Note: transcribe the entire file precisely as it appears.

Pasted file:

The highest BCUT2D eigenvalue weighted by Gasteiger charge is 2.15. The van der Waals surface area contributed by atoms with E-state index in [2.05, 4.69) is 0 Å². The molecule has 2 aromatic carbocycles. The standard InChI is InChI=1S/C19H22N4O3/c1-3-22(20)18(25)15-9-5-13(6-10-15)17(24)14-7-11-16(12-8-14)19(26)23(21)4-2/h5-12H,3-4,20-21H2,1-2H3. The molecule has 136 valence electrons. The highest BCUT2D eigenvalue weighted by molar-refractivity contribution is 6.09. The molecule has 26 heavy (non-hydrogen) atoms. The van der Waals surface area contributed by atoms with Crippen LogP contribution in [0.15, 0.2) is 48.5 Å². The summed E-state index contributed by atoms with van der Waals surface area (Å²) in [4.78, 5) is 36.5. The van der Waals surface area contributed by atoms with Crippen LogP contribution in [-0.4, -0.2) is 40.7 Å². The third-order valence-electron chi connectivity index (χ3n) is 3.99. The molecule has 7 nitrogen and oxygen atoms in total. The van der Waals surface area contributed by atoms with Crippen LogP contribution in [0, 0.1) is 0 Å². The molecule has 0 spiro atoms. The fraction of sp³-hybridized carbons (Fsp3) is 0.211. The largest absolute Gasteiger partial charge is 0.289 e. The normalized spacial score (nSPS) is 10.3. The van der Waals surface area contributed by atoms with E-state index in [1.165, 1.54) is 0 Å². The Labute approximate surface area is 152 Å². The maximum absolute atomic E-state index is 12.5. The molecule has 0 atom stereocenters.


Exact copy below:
The highest BCUT2D eigenvalue weighted by Gasteiger charge is 2.15. The van der Waals surface area contributed by atoms with E-state index in [2.05, 4.69) is 0 Å². The molecule has 2 aromatic carbocycles. The standard InChI is InChI=1S/C19H22N4O3/c1-3-22(20)18(25)15-9-5-13(6-10-15)17(24)14-7-11-16(12-8-14)19(26)23(21)4-2/h5-12H,3-4,20-21H2,1-2H3. The molecule has 136 valence electrons. The highest BCUT2D eigenvalue weighted by molar-refractivity contribution is 6.09. The molecule has 26 heavy (non-hydrogen) atoms. The van der Waals surface area contributed by atoms with Crippen LogP contribution in [0.15, 0.2) is 48.5 Å². The summed E-state index contributed by atoms with van der Waals surface area (Å²) in [4.78, 5) is 36.5. The van der Waals surface area contributed by atoms with Crippen LogP contribution in [-0.4, -0.2) is 40.7 Å². The third-order valence-electron chi connectivity index (χ3n) is 3.99. The molecule has 7 nitrogen and oxygen atoms in total. The van der Waals surface area contributed by atoms with Crippen LogP contribution in [0, 0.1) is 0 Å². The molecule has 0 spiro atoms. The fraction of sp³-hybridized carbons (Fsp3) is 0.211. The largest absolute Gasteiger partial charge is 0.289 e. The normalized spacial score (nSPS) is 10.3. The van der Waals surface area contributed by atoms with E-state index in [1.165, 1.54) is 0 Å². The Labute approximate surface area is 152 Å². The maximum absolute atomic E-state index is 12.5. The molecule has 0 atom stereocenters.